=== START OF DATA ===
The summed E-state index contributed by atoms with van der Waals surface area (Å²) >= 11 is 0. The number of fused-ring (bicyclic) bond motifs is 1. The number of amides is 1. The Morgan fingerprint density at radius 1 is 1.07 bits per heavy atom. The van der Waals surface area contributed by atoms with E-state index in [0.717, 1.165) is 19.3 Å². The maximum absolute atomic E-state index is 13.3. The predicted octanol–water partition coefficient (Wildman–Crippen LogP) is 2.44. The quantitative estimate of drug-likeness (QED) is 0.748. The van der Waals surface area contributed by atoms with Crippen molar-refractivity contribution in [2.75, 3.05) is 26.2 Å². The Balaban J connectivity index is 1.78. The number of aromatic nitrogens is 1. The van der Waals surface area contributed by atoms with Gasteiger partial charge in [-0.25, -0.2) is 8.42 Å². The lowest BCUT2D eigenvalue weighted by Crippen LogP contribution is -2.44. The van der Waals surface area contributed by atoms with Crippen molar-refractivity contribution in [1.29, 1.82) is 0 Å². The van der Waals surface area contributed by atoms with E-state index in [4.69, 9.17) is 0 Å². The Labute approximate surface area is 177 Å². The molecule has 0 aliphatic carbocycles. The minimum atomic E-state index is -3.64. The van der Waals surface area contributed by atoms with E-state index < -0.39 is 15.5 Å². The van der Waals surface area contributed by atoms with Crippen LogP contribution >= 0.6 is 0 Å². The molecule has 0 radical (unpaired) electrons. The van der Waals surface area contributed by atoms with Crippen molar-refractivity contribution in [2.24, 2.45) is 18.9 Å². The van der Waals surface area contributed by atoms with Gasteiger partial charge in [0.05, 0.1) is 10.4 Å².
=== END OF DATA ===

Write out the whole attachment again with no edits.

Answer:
The summed E-state index contributed by atoms with van der Waals surface area (Å²) >= 11 is 0. The number of fused-ring (bicyclic) bond motifs is 1. The number of amides is 1. The Morgan fingerprint density at radius 1 is 1.07 bits per heavy atom. The van der Waals surface area contributed by atoms with E-state index in [0.717, 1.165) is 19.3 Å². The maximum absolute atomic E-state index is 13.3. The predicted octanol–water partition coefficient (Wildman–Crippen LogP) is 2.44. The quantitative estimate of drug-likeness (QED) is 0.748. The van der Waals surface area contributed by atoms with Crippen molar-refractivity contribution in [2.75, 3.05) is 26.2 Å². The Balaban J connectivity index is 1.78. The number of aromatic nitrogens is 1. The van der Waals surface area contributed by atoms with Gasteiger partial charge in [-0.25, -0.2) is 8.42 Å². The lowest BCUT2D eigenvalue weighted by Crippen LogP contribution is -2.44. The van der Waals surface area contributed by atoms with Crippen molar-refractivity contribution in [1.29, 1.82) is 0 Å². The van der Waals surface area contributed by atoms with E-state index in [4.69, 9.17) is 0 Å². The Labute approximate surface area is 177 Å². The molecule has 0 aliphatic carbocycles. The minimum atomic E-state index is -3.64. The van der Waals surface area contributed by atoms with E-state index < -0.39 is 15.5 Å². The van der Waals surface area contributed by atoms with Crippen LogP contribution >= 0.6 is 0 Å². The molecule has 0 radical (unpaired) electrons. The van der Waals surface area contributed by atoms with Crippen molar-refractivity contribution in [2.24, 2.45) is 18.9 Å². The van der Waals surface area contributed by atoms with Gasteiger partial charge in [0.05, 0.1) is 10.4 Å².